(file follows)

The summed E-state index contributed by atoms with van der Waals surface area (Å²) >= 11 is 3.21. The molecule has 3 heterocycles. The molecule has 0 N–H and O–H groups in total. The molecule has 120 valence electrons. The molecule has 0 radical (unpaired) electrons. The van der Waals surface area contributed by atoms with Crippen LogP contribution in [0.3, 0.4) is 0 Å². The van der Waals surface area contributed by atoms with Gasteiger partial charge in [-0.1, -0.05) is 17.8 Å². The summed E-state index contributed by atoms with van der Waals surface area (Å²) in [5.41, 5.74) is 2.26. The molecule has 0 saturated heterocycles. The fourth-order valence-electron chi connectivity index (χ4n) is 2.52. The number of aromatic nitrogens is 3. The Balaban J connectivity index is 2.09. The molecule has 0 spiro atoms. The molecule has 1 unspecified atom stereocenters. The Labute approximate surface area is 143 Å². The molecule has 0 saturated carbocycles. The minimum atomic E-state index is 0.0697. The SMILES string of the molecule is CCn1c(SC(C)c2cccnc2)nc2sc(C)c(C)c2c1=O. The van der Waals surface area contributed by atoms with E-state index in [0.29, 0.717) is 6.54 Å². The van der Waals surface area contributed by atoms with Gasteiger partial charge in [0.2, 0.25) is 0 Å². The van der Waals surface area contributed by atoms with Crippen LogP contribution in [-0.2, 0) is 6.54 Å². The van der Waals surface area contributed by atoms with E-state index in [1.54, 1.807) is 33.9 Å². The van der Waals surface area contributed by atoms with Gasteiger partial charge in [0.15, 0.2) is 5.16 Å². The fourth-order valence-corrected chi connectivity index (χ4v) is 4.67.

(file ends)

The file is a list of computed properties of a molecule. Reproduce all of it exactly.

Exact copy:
The summed E-state index contributed by atoms with van der Waals surface area (Å²) >= 11 is 3.21. The molecule has 3 heterocycles. The molecule has 0 N–H and O–H groups in total. The molecule has 120 valence electrons. The molecule has 0 radical (unpaired) electrons. The van der Waals surface area contributed by atoms with Crippen LogP contribution in [0.3, 0.4) is 0 Å². The van der Waals surface area contributed by atoms with Gasteiger partial charge in [-0.1, -0.05) is 17.8 Å². The summed E-state index contributed by atoms with van der Waals surface area (Å²) in [5.41, 5.74) is 2.26. The molecule has 0 saturated heterocycles. The fourth-order valence-electron chi connectivity index (χ4n) is 2.52. The number of aromatic nitrogens is 3. The Balaban J connectivity index is 2.09. The molecule has 0 spiro atoms. The molecule has 1 unspecified atom stereocenters. The Labute approximate surface area is 143 Å². The molecule has 0 saturated carbocycles. The minimum atomic E-state index is 0.0697. The SMILES string of the molecule is CCn1c(SC(C)c2cccnc2)nc2sc(C)c(C)c2c1=O. The van der Waals surface area contributed by atoms with E-state index in [0.29, 0.717) is 6.54 Å². The van der Waals surface area contributed by atoms with Gasteiger partial charge in [0.2, 0.25) is 0 Å². The van der Waals surface area contributed by atoms with Crippen LogP contribution in [-0.2, 0) is 6.54 Å². The van der Waals surface area contributed by atoms with E-state index in [1.54, 1.807) is 33.9 Å². The van der Waals surface area contributed by atoms with Gasteiger partial charge in [0.15, 0.2) is 5.16 Å². The fourth-order valence-corrected chi connectivity index (χ4v) is 4.67.